In her home Rosenheim imbues another world, a fin de siècle Victorian age with nicotine-stained floral wallpaper, deep maroon velvet curtains, winking mirrors and brass hand-bells, ‘that modulate the activity of the house’.

            But if Rosenheim is a house of death, history and intrigue, then Windermere by contrast, is light, airy and alive with the world of the living. His father, an officer in the Irish defence forces, has a calm demeanour, while his bookish mother enjoys peppering every conversation with literary allusions and quirky etymological revelations.

            Despite Ireland ’s neutrality during World War II, the war has a continual presence in the Lalor household, so much so that even the family dog is named Blitz. While his parents are both Nationalists, neither seem to have much concept of a Gaelic Ireland. Lalor relates how traditional Irish music and Gaelic games were neither heard of nor mentioned in Windermere. ‘The four green fields and dancing at the crossroads, as foreign to them as the rituals of Kalahari nomads,’ he says.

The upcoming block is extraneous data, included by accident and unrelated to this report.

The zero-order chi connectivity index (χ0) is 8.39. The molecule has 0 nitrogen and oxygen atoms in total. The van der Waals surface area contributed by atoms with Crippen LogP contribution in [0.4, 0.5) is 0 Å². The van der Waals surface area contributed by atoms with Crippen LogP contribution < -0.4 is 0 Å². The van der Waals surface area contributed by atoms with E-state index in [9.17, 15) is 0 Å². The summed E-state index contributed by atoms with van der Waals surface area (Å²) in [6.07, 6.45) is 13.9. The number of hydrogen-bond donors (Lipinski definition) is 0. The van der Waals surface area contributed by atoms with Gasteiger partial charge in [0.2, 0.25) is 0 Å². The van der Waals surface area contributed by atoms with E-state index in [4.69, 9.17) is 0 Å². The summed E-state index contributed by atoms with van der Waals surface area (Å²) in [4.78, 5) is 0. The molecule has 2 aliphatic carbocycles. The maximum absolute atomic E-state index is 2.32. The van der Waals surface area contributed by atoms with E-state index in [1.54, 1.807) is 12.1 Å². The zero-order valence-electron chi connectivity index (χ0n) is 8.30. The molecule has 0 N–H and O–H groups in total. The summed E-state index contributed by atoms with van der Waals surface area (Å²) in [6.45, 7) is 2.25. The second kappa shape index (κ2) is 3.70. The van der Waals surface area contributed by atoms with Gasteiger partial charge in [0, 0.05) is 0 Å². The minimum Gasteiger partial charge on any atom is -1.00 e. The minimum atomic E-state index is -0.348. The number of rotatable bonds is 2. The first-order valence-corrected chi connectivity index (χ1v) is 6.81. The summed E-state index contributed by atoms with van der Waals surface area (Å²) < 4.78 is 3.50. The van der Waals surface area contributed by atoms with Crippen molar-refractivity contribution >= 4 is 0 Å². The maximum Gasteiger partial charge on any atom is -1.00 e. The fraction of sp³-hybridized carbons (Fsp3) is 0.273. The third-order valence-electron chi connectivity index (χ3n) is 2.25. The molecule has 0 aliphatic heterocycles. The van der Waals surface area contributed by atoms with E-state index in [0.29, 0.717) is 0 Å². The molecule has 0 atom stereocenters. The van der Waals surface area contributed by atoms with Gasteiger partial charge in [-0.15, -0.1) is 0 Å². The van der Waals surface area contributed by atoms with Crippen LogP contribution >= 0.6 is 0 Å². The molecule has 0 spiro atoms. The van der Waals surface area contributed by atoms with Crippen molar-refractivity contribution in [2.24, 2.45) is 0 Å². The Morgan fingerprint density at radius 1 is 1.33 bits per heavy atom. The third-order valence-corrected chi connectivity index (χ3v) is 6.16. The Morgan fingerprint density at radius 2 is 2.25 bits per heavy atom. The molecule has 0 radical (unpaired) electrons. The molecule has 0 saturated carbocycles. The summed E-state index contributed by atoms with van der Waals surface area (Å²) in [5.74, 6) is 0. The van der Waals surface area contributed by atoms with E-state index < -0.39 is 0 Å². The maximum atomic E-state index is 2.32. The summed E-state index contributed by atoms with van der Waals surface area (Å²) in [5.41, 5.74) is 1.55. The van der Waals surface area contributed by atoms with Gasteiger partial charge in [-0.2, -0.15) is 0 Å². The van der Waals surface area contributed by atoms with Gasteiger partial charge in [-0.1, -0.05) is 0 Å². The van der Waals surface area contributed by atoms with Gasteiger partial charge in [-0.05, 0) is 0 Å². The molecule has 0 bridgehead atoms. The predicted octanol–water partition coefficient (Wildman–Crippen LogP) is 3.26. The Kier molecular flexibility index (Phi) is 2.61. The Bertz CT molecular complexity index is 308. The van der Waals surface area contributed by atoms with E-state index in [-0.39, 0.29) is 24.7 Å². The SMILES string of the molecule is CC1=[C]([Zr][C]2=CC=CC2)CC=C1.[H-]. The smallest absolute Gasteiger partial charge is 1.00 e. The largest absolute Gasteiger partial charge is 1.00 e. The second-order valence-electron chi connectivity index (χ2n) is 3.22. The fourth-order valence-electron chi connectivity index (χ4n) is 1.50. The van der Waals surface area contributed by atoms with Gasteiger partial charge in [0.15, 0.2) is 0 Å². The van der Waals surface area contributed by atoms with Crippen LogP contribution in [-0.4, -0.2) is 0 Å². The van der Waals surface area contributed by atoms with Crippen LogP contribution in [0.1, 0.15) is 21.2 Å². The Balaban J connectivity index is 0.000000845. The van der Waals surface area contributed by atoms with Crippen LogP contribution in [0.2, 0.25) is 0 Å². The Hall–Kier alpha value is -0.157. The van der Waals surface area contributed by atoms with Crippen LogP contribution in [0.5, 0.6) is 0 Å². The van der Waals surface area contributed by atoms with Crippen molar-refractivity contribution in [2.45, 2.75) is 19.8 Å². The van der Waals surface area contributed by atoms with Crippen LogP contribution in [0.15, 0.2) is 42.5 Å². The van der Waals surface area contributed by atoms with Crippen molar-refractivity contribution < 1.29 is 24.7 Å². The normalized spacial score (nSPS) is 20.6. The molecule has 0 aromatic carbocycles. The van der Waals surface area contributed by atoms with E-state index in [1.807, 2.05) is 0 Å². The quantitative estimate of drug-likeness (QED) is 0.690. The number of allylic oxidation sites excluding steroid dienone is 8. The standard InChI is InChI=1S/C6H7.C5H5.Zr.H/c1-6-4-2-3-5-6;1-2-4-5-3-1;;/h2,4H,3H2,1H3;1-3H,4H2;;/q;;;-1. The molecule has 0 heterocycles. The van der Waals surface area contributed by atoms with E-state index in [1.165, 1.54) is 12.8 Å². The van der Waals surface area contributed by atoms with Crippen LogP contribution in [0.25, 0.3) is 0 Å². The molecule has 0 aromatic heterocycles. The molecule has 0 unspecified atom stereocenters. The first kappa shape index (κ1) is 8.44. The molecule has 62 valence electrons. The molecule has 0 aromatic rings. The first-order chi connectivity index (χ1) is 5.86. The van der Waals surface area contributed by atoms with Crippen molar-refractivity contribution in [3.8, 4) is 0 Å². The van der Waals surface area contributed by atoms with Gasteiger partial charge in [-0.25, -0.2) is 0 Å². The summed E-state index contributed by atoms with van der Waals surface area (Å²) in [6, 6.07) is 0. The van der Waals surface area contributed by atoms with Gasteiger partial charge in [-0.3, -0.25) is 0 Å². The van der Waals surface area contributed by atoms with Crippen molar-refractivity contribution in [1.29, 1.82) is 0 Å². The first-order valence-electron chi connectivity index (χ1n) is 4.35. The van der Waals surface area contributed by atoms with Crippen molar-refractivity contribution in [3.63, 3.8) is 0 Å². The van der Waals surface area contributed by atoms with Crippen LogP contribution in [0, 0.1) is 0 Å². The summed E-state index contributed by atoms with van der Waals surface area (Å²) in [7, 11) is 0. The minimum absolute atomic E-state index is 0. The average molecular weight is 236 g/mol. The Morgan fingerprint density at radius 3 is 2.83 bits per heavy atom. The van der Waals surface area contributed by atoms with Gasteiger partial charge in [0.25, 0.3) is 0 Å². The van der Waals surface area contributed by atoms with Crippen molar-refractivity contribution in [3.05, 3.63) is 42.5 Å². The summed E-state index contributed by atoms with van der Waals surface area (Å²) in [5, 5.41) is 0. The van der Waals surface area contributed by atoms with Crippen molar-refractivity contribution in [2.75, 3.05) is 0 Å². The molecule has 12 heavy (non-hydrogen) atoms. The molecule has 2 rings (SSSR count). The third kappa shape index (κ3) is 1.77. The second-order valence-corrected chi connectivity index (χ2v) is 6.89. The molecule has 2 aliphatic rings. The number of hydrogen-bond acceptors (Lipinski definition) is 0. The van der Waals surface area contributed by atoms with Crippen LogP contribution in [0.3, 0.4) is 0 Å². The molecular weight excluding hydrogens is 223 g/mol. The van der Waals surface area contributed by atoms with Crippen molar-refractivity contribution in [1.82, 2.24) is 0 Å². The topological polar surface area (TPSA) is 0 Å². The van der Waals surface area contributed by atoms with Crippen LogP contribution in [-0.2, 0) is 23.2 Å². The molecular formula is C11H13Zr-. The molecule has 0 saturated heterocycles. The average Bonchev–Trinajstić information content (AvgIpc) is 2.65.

For all these cultural discrepancies, 1940s Cork is brought bustling back to life. Not attending school allowed Lalor the freedom to, as he puts it, be ‘curious about anything that moved on the street and would take note of any familiar or strange adult, child or dog, delivery-man or streetwalker as they passed’.

            Everyday events, such as neighbours awaiting the delivery of milk by a handsome pony and cart, are graphically captured: ‘The women, girls, maids emerging from the houses with ceramic jugs and galvanized gallon cans to collect the milk, which was dispensed in an attractive hissing stream of milky foam … ’

            To contrast the milk of human kindness, Lalor describes the delivery of fuel in a more sinister tone as it arrives, not pulled by a handsome pony but, ‘an elderly and asthmatic dray horse, dragging a float stacked high with sacks of coal and turf’. These light and dark juxtapositions, continued throughout, make a fitting metaphor for the Rosenheim and Windermere households. So attuned is Lalor’s ear to the world around him, he is able to detect the location of each house by the gates’ ‘screeches and rusty creeks’ which were ‘as individual as human voices,’ he says. ‘Some gates cried out in anguish, others stuttered, one whinged loudly, a few were left swinging in the breeze and, to grandmother’s irritation, gossiped incessantly.’